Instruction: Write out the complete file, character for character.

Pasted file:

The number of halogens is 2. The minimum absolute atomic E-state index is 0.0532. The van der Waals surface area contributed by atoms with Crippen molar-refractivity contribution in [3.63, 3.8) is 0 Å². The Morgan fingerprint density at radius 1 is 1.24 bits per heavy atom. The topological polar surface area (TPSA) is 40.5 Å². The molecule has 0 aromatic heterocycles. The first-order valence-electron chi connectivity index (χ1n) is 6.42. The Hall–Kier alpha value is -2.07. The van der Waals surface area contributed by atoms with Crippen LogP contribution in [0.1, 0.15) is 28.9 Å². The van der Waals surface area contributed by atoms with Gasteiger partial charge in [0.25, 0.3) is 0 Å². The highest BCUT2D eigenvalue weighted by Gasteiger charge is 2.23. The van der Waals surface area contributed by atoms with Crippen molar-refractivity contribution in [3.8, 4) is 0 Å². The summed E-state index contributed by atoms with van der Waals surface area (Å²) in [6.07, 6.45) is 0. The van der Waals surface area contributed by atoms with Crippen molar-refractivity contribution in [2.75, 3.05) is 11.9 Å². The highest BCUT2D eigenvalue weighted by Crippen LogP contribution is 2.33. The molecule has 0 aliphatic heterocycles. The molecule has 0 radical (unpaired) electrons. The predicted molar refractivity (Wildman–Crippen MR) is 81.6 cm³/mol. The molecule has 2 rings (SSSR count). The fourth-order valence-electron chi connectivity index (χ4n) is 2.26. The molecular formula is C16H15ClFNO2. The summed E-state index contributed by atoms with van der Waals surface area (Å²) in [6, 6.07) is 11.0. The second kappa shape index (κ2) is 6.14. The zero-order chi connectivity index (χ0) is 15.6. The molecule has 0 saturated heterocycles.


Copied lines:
The number of halogens is 2. The minimum absolute atomic E-state index is 0.0532. The van der Waals surface area contributed by atoms with Crippen molar-refractivity contribution in [3.63, 3.8) is 0 Å². The Morgan fingerprint density at radius 1 is 1.24 bits per heavy atom. The topological polar surface area (TPSA) is 40.5 Å². The molecule has 0 aromatic heterocycles. The first-order valence-electron chi connectivity index (χ1n) is 6.42. The Hall–Kier alpha value is -2.07. The van der Waals surface area contributed by atoms with Crippen LogP contribution in [0.1, 0.15) is 28.9 Å². The van der Waals surface area contributed by atoms with Gasteiger partial charge in [0.25, 0.3) is 0 Å². The highest BCUT2D eigenvalue weighted by Gasteiger charge is 2.23. The van der Waals surface area contributed by atoms with Crippen molar-refractivity contribution in [3.8, 4) is 0 Å². The summed E-state index contributed by atoms with van der Waals surface area (Å²) in [6.07, 6.45) is 0. The van der Waals surface area contributed by atoms with Crippen molar-refractivity contribution in [2.75, 3.05) is 11.9 Å². The highest BCUT2D eigenvalue weighted by Crippen LogP contribution is 2.33. The molecule has 0 aliphatic heterocycles. The molecule has 0 radical (unpaired) electrons. The predicted molar refractivity (Wildman–Crippen MR) is 81.6 cm³/mol. The molecule has 2 rings (SSSR count). The fourth-order valence-electron chi connectivity index (χ4n) is 2.26. The molecular formula is C16H15ClFNO2. The summed E-state index contributed by atoms with van der Waals surface area (Å²) in [6, 6.07) is 11.0. The second kappa shape index (κ2) is 6.14. The zero-order chi connectivity index (χ0) is 15.6. The molecule has 0 saturated heterocycles.